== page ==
Reading Time: 7 minutes

In many countries, especially the UK, the public library is under threat. Despite the establishment of public lending right over 100 years ago, the very existence of public libraries is coming into question: public libraries are underfunded and being closed by local authorities. So the story of the public library, and its importance as a symbol of democracy, should certainly be told. Yet this book is hardly the endorsement of the public library I had hoped.

Pettegrew and de Weduwen’ book The Library: a Fragile History is certainly entertaining – which is all the more an achievement when you see the long list of citations, with titles like German Library History, or The Growth of the Library in modern India. They make some good points about the organisation of the library, for example, they point out [p188] that a chained library meant you could only read one book at a time. Books in chests would always be difficult to access.

However, it by no means tells the whole story, or even, in my opinion, a balanced story. For me, the history of the library is the development of the free-to-access, free-to-borrow public institution; a triumph that the authors seem to take for granted. For them, the existence of a library – any library – seems to take precedence over who had access to it, even though they give many examples of privately funded collections that are dissipated after the funder’s death. I guess that their position as tenured academics with access to books and journals via their institution makes them complacent towards public libraries; public libraries are not a vital part of their existence.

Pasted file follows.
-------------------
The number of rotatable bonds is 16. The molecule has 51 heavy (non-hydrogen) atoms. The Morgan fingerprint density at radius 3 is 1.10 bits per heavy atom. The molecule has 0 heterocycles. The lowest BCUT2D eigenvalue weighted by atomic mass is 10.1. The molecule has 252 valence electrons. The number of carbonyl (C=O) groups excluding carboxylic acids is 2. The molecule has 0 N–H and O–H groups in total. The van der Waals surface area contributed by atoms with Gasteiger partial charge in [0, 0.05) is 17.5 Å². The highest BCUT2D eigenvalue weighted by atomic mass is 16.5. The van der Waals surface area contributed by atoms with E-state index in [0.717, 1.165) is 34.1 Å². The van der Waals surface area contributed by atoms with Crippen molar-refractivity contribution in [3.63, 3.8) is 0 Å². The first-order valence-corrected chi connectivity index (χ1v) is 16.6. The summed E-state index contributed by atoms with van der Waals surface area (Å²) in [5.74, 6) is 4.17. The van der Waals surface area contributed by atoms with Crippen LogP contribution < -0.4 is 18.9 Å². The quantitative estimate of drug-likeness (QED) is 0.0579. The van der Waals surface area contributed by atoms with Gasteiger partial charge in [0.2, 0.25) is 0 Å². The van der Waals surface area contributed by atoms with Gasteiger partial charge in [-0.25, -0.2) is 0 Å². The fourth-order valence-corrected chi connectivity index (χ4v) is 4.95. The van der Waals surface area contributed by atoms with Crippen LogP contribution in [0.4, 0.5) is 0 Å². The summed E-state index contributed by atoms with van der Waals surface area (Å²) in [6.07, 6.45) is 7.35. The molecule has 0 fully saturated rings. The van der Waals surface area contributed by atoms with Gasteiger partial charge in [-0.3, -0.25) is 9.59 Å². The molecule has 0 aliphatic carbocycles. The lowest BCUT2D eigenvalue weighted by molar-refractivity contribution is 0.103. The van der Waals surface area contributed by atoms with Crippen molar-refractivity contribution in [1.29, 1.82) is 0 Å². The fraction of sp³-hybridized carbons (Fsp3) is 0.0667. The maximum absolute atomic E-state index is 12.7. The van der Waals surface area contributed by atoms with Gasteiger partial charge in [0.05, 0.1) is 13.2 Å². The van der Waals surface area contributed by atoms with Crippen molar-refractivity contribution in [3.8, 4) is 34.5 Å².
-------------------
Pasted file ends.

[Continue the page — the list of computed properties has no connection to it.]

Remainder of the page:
Their preference for private over public is shown through much of the book: “What France badly needed was not further ministerial directives, but a figure of the vision and resources of Andrew Carnegie” [p310]. Public libraries run by local authorities cannot keep up with the taste of children and young adults (“‘Keeping up with the kids’ was a problem to which libraries, with their stiff civic virtues and ruling committees of local worthies, were not well attuned. Gratefully they turned their attention to shipping out books to the boys at the front. This at least they understood” [p373]

The authors’ political sympathies are revealed as they reach the more recent centuries. They seem convinced that the Enlightenment was opposed to the book (“The book … has proved exceptionally resilient … surviving … the Enlightenment” [p413], and when they reach the 19th century, which should be the triumphant conclusion to the public library story, they appear almost unwilling to accept that free public libraries were a benefit. In their opinion, subscription libraries were always better attuned to the public taste. In their description of German workers’ libraries, of which there were over 540 by 1911, they point out that “the 106 books on trade unionism were borrowed on only three occasions. Meanwhile, the 261 books of literature and drama were checked out 1,633 times.” This leads them to quote approvingly one commentator: “The overwhelming majority of the German workers could not imagine life clearly in a socialist state, in spite of … the existence of fifty years of workers’ libraries”.

What is a library?

Sadly, the authors don’t define this term. Libraries may be personal or collective, private or public. All of these meanings are fair game for the authors, and it is left to the reader to pick up which kind of library is being described. So, for the authors, they include collections such as that of Anthony Wood, who didn’t allow anyone to see his books.

Lack of signposting

In their effort to be entertaining, the authors have made it difficult to work out when something started or ended; the whimsical chapter and section headings don’t help.